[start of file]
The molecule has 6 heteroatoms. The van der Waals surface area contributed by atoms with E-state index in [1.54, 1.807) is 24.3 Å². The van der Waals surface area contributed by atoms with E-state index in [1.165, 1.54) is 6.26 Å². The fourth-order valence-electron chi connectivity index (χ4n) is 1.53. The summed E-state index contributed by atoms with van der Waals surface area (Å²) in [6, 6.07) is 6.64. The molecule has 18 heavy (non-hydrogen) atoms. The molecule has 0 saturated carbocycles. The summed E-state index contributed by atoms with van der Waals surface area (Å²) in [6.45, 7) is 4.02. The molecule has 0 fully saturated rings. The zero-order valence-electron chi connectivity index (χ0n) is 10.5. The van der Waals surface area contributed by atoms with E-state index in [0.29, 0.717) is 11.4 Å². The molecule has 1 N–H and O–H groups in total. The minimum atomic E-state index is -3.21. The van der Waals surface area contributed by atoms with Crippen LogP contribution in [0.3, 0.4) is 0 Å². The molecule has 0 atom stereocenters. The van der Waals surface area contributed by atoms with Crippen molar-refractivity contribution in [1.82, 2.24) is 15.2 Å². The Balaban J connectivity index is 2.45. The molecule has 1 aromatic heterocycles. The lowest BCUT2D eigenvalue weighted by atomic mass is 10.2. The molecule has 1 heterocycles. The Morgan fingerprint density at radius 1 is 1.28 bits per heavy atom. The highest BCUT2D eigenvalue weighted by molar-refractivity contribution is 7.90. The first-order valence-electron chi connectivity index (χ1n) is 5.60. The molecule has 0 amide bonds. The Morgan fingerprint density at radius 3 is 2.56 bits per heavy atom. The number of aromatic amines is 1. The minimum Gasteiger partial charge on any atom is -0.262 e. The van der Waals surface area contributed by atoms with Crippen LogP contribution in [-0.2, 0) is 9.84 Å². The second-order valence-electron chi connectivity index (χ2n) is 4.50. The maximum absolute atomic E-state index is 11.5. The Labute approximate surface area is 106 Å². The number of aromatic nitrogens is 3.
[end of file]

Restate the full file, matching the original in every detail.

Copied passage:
The molecule has 6 heteroatoms. The van der Waals surface area contributed by atoms with E-state index in [1.54, 1.807) is 24.3 Å². The van der Waals surface area contributed by atoms with E-state index in [1.165, 1.54) is 6.26 Å². The fourth-order valence-electron chi connectivity index (χ4n) is 1.53. The summed E-state index contributed by atoms with van der Waals surface area (Å²) in [6, 6.07) is 6.64. The molecule has 18 heavy (non-hydrogen) atoms. The molecule has 0 saturated carbocycles. The summed E-state index contributed by atoms with van der Waals surface area (Å²) in [6.45, 7) is 4.02. The molecule has 0 fully saturated rings. The zero-order valence-electron chi connectivity index (χ0n) is 10.5. The van der Waals surface area contributed by atoms with E-state index in [0.29, 0.717) is 11.4 Å². The molecule has 1 N–H and O–H groups in total. The minimum atomic E-state index is -3.21. The van der Waals surface area contributed by atoms with Crippen LogP contribution in [0.3, 0.4) is 0 Å². The molecule has 0 atom stereocenters. The van der Waals surface area contributed by atoms with Crippen molar-refractivity contribution in [1.82, 2.24) is 15.2 Å². The Balaban J connectivity index is 2.45. The molecule has 1 aromatic heterocycles. The lowest BCUT2D eigenvalue weighted by atomic mass is 10.2. The molecule has 1 heterocycles. The Morgan fingerprint density at radius 1 is 1.28 bits per heavy atom. The highest BCUT2D eigenvalue weighted by molar-refractivity contribution is 7.90. The first-order valence-electron chi connectivity index (χ1n) is 5.60. The molecule has 0 amide bonds. The Morgan fingerprint density at radius 3 is 2.56 bits per heavy atom. The number of aromatic amines is 1. The minimum Gasteiger partial charge on any atom is -0.262 e. The van der Waals surface area contributed by atoms with Crippen LogP contribution in [-0.2, 0) is 9.84 Å². The second-order valence-electron chi connectivity index (χ2n) is 4.50. The maximum absolute atomic E-state index is 11.5. The Labute approximate surface area is 106 Å². The number of aromatic nitrogens is 3.